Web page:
Characteristics of an Effective Vision: Create a DRIVING Vision
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Leadership is about going somewhere. Whether you are facing challenges as a result of changes in the economy, new opportunities because of advances in technology, or already have a good idea you want to implement, these five lessons can make the difference between a successful outcome and a false start. The good news is: you already learned them in kindergarten. All you need to do is remember to use them.

The lesson of Alice and the Cheshire Cat:  If you don’t know where you’re going, it doesn’t  matter what path you take.

Alice:  Would you tell me, please, which way I ought to go from here?
The Cat:  That depends a good deal on where you want to get to
Alice:  I don’t much care where.
The Cat:  Then it doesn’t much matter which way you go.
Alice:  …so long as I get somewhere.
The Cat:  Oh, you’re sure to do that, if only you walk long enough.

“Where are you going?  What is your vision?”  These are the first questions to ask before you begin any initiative, whether it is planning a large change effort or just a simple project.

In organizations where people share a common vision, daily activities have meaning and people are able to make decisions based on where they want to be in the future.

When you focus on the path instead of where you’re going, you react only to the most pressing problems and are likely to end up “somewhere.”

The lesson of the Tortoise and the Hare:  Sometimes you have to go slow in order to go fast.

Taking time to plan right in the beginning will speed up your implementation.  When you’re excited to get going, it can be hard to take time out to bring everyone onboard. But there’s a price to pay if you don’t – having to redo work and wearing people out. It’s costly and demotivating.

Not only is it important to make sure everyone understands and agrees with the vision and goals, but also that they have identified the strategies and processes to achieve it.

There will always be a dynamic tension between the “just do it” crowd and those who want more time to think things through.  These two groups need each other in order to take intelligent action. You don’t want to plan forever.

But taking the time in the beginning to charter the course and “Set Up Your Team for Success” will get you to the finish line faster.


The lesson of Stone Soup:  You can’t make soup without the key ingredients.  People are the key ingredient to business results.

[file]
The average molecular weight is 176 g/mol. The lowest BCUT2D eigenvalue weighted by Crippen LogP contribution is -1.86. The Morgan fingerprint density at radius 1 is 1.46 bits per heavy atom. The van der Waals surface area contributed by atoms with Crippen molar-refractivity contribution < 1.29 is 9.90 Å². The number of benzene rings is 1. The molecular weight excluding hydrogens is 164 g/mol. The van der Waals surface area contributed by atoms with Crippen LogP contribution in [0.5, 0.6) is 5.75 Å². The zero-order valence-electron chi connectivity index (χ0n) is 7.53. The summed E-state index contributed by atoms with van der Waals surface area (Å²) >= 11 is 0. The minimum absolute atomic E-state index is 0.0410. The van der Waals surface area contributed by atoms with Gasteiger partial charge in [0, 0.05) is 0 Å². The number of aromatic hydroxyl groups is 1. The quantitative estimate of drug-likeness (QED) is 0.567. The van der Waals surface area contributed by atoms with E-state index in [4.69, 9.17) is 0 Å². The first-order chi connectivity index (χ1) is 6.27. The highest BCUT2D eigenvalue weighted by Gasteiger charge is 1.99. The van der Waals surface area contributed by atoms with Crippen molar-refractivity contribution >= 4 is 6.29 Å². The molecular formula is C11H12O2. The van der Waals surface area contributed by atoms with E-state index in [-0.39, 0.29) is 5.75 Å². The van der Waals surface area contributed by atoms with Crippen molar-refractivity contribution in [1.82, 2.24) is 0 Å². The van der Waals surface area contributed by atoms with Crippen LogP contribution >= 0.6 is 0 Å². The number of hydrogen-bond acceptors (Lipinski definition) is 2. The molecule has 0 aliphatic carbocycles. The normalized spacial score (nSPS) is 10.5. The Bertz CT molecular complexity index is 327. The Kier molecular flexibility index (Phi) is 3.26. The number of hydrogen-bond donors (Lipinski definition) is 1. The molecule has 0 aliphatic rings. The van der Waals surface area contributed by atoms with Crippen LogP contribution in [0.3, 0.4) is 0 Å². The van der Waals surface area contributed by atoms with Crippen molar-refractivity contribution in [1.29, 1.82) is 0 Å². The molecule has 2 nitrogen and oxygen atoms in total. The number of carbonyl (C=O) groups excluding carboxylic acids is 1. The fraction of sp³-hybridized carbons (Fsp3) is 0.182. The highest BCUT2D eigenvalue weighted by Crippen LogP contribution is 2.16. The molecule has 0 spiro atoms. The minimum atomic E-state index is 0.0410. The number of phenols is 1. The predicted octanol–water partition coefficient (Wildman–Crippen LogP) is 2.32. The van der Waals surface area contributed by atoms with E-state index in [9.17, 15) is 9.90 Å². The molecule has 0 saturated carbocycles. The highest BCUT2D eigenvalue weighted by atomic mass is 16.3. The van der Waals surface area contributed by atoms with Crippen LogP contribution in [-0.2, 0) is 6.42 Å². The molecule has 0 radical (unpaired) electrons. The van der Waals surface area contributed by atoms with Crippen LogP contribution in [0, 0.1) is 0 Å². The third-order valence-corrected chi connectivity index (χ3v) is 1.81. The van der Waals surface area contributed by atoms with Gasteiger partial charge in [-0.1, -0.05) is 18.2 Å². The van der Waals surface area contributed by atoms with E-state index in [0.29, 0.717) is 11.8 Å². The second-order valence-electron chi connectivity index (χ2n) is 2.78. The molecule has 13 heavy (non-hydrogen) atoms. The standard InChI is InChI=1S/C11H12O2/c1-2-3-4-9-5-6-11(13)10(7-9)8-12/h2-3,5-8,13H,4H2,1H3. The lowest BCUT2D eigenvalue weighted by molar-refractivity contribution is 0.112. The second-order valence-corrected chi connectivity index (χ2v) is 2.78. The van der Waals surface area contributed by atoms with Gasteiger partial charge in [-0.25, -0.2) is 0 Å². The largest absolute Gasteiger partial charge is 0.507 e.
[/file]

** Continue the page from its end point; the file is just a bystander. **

Hungry strangers told the villagers they could make soup from stones. They boiled the water and added stones as the villagers watched curiously. The stranger said it would taste a bit better with some vegetables, and a villager brought some. The other stranger said it would be even better with a pinch of salt, and they were given some. In the end, the soup was delicious.

Too often companies identify their business strategies without considering whether the people are prepared to implement them or whether the culture is aligned.  Business strategies are the water and stones. People are the carrots, onions and salt that make things work. You can’t implement your plans without people.

Strategies for people and the business must be part of the same plan – or your soup will consist of only stones.

Dorothy’s Lesson in Oz:  The journey is as important as the destination.

The lessons learned in Dorothy’s journey through Oz were what allowed her to achieve her goal to return home.

Pay attention to the process. The process by which decisions are made influences the quality of the decisions as well as the likelihood of support and successful implementation.

You may have made the right decision, but if others involved don’t feel good about the means used to arrive at it, it may never be implemented.

If people feel their concerns are unheard or not valued, they are unlikely to fully support any decision, even when it’s a perfectly good solution.

The journey creates the opportunity for the necessary dialogue that results in common understanding, appreciation and commitment.  It is important to pay attention to the process along the way.

The lesson of the Little Red Hen:  Those who create it, support it.

No one helped her bake the cake, and in the end, she ate it alone.

This is the case for “involvement.” Unless you intend to eat your cake alone, you must actively seek involvement of others right from the beginning.

Through involvement, people develop deeper understanding and commitment.  They need an opportunity to “muck around.”  It rarely works to just announce what needs to be done and expect people to follow through.

Unless people really understand the “essence” of the initiative, they may make decisions that pull in the wrong direction.  And even when they do understand, if they don’t believe it’s important, they will not act strongly and consistently in ways to support it.

It’s important for key stakeholders to be involved early on.  Remember the adage:  Tell me and I will forget;  Show me and I may remember; Involve me, and then I will care.


* The stories I’ve used are from North America and Europe. If you know stories from other countries that illustrate these lessons, please share them.

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